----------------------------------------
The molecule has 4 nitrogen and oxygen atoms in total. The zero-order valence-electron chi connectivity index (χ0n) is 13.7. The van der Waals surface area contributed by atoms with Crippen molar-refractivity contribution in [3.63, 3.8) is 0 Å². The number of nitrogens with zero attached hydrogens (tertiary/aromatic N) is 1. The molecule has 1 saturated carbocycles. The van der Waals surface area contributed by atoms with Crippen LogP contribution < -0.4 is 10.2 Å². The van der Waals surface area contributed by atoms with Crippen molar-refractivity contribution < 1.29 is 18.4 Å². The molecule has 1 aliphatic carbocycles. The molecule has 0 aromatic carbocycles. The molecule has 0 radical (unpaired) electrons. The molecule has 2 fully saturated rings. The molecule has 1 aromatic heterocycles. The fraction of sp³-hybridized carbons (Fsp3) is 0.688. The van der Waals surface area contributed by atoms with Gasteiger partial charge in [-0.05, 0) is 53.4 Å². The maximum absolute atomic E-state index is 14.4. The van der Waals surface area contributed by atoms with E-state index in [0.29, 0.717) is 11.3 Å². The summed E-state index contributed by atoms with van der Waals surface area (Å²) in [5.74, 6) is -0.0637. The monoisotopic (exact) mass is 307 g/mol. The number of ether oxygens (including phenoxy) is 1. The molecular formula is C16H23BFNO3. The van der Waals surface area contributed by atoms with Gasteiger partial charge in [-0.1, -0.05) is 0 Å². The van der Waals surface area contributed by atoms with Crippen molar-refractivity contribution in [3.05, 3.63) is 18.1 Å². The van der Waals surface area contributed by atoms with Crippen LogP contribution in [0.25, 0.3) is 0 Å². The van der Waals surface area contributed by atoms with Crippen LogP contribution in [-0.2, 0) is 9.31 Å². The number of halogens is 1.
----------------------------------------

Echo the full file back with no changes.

The molecule has 4 nitrogen and oxygen atoms in total. The zero-order valence-electron chi connectivity index (χ0n) is 13.7. The van der Waals surface area contributed by atoms with Crippen molar-refractivity contribution in [3.63, 3.8) is 0 Å². The number of nitrogens with zero attached hydrogens (tertiary/aromatic N) is 1. The molecule has 1 saturated carbocycles. The van der Waals surface area contributed by atoms with Crippen LogP contribution < -0.4 is 10.2 Å². The van der Waals surface area contributed by atoms with Crippen molar-refractivity contribution < 1.29 is 18.4 Å². The molecule has 1 aliphatic carbocycles. The molecule has 0 aromatic carbocycles. The molecule has 0 radical (unpaired) electrons. The molecule has 2 fully saturated rings. The molecule has 1 aromatic heterocycles. The fraction of sp³-hybridized carbons (Fsp3) is 0.688. The van der Waals surface area contributed by atoms with Gasteiger partial charge in [-0.05, 0) is 53.4 Å². The maximum absolute atomic E-state index is 14.4. The van der Waals surface area contributed by atoms with E-state index in [0.29, 0.717) is 11.3 Å². The summed E-state index contributed by atoms with van der Waals surface area (Å²) in [5.74, 6) is -0.0637. The monoisotopic (exact) mass is 307 g/mol. The number of ether oxygens (including phenoxy) is 1. The molecular formula is C16H23BFNO3. The van der Waals surface area contributed by atoms with Gasteiger partial charge in [-0.1, -0.05) is 0 Å². The van der Waals surface area contributed by atoms with Crippen molar-refractivity contribution in [3.05, 3.63) is 18.1 Å². The van der Waals surface area contributed by atoms with Crippen LogP contribution in [0.25, 0.3) is 0 Å². The van der Waals surface area contributed by atoms with Crippen LogP contribution in [-0.2, 0) is 9.31 Å². The number of halogens is 1.